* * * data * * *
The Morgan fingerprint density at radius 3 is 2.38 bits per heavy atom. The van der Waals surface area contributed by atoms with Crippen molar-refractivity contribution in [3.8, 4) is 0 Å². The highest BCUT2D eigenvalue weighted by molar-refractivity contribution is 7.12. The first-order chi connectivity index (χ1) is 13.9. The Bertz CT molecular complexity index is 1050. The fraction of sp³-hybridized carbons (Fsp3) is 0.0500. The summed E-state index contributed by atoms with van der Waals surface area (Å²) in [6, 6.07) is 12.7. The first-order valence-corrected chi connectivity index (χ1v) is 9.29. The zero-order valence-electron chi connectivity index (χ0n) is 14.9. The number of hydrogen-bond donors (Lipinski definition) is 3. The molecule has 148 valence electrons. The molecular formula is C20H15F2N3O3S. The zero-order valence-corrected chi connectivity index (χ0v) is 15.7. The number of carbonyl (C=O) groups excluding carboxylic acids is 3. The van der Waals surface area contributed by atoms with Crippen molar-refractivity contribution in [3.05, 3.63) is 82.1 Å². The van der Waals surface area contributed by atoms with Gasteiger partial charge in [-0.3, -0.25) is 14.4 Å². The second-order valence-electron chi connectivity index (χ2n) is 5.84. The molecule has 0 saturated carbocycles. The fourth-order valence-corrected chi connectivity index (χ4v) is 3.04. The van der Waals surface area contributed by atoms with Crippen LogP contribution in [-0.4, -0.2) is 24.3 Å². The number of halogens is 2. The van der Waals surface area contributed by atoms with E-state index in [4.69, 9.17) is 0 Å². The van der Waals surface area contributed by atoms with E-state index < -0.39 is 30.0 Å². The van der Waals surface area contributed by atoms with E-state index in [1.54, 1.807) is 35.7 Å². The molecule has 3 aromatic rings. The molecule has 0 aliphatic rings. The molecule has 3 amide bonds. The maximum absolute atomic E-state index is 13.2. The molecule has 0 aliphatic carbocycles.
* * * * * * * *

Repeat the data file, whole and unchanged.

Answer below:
The Morgan fingerprint density at radius 3 is 2.38 bits per heavy atom. The van der Waals surface area contributed by atoms with Crippen molar-refractivity contribution in [3.8, 4) is 0 Å². The highest BCUT2D eigenvalue weighted by molar-refractivity contribution is 7.12. The first-order chi connectivity index (χ1) is 13.9. The Bertz CT molecular complexity index is 1050. The fraction of sp³-hybridized carbons (Fsp3) is 0.0500. The summed E-state index contributed by atoms with van der Waals surface area (Å²) in [6, 6.07) is 12.7. The first-order valence-corrected chi connectivity index (χ1v) is 9.29. The zero-order valence-electron chi connectivity index (χ0n) is 14.9. The number of hydrogen-bond donors (Lipinski definition) is 3. The molecule has 148 valence electrons. The molecular formula is C20H15F2N3O3S. The zero-order valence-corrected chi connectivity index (χ0v) is 15.7. The number of carbonyl (C=O) groups excluding carboxylic acids is 3. The van der Waals surface area contributed by atoms with Crippen molar-refractivity contribution in [3.05, 3.63) is 82.1 Å². The van der Waals surface area contributed by atoms with Gasteiger partial charge in [-0.3, -0.25) is 14.4 Å². The second-order valence-electron chi connectivity index (χ2n) is 5.84. The molecule has 0 saturated carbocycles. The fourth-order valence-corrected chi connectivity index (χ4v) is 3.04. The van der Waals surface area contributed by atoms with Crippen LogP contribution in [-0.4, -0.2) is 24.3 Å². The number of halogens is 2. The van der Waals surface area contributed by atoms with E-state index in [4.69, 9.17) is 0 Å². The van der Waals surface area contributed by atoms with E-state index < -0.39 is 30.0 Å². The van der Waals surface area contributed by atoms with E-state index in [1.54, 1.807) is 35.7 Å². The molecule has 3 aromatic rings. The molecule has 0 aliphatic rings. The molecule has 3 amide bonds. The maximum absolute atomic E-state index is 13.2. The molecule has 0 aliphatic carbocycles.